George Hoyt Whipple (August 28, 1878 – February 1, 1976) was an American physician, pathologist, biomedical researcher, and medical school educator and administrator. Whipple shared the Nobel Prize in Physiology or Medicine in 1934 with George Richards Minot and William Parry Murphy "for their discoveries concerning liver therapy in cases of anemia."
Whipple was born to Ashley Cooper Whipple and Frances Anna Hoyt in Ashland, New Hampshire. He was the son and grandson of physicians. Whipple attended Phillips Academy and then Yale University from which he graduated with a B.A. degree in 1900. He attended medical school at the Johns Hopkins University from which he received the M.D. degree in 1905.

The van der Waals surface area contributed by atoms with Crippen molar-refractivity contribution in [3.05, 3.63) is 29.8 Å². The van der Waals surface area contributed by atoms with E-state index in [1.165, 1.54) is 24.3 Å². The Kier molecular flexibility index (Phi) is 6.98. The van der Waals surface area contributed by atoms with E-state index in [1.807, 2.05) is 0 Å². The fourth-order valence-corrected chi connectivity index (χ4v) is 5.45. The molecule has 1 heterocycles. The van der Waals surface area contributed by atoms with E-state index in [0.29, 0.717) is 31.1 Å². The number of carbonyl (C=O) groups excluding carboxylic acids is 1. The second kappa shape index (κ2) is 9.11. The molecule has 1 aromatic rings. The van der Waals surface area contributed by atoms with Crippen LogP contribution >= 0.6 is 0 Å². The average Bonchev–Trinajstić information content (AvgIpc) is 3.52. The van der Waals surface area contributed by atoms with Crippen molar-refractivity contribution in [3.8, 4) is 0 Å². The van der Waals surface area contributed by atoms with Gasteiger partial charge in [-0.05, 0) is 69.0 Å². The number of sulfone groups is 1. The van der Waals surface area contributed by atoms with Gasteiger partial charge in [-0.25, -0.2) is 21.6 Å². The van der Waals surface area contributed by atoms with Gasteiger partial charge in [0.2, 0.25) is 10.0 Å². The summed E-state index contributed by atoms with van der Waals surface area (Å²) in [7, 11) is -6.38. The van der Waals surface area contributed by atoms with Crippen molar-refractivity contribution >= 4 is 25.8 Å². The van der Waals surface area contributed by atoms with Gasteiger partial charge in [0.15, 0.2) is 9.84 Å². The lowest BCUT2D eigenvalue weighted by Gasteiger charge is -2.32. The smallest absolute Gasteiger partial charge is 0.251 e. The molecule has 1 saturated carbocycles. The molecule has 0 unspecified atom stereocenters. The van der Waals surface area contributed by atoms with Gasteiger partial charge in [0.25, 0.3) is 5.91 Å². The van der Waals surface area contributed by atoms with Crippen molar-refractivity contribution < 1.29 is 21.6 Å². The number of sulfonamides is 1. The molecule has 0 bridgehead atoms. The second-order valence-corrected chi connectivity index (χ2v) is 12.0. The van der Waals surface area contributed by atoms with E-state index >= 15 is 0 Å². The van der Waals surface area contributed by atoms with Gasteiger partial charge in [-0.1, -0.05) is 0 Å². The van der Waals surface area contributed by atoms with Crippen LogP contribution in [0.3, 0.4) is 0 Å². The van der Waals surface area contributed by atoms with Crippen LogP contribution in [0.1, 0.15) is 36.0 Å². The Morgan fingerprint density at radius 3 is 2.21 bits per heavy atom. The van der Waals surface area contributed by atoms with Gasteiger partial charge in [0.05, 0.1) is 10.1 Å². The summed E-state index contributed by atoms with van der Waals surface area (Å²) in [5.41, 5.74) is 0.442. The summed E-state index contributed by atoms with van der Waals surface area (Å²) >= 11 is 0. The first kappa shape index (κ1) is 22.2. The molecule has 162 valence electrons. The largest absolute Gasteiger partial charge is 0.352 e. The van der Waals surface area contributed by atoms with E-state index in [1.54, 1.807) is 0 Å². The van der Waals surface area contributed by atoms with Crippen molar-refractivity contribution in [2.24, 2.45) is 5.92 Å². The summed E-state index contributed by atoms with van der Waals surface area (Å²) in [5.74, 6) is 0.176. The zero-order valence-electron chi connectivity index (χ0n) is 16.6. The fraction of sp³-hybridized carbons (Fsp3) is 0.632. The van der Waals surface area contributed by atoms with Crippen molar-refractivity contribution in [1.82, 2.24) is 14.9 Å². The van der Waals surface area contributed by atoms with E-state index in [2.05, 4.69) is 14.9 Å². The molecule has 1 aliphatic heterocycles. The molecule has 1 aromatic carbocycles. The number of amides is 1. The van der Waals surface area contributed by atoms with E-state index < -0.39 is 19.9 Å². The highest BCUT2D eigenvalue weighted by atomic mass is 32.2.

Read George Whipple's Nobel lecture, "Hemoglobin Regeneration as Influenced by Diet and Other Factors," free from Nobelprize.org.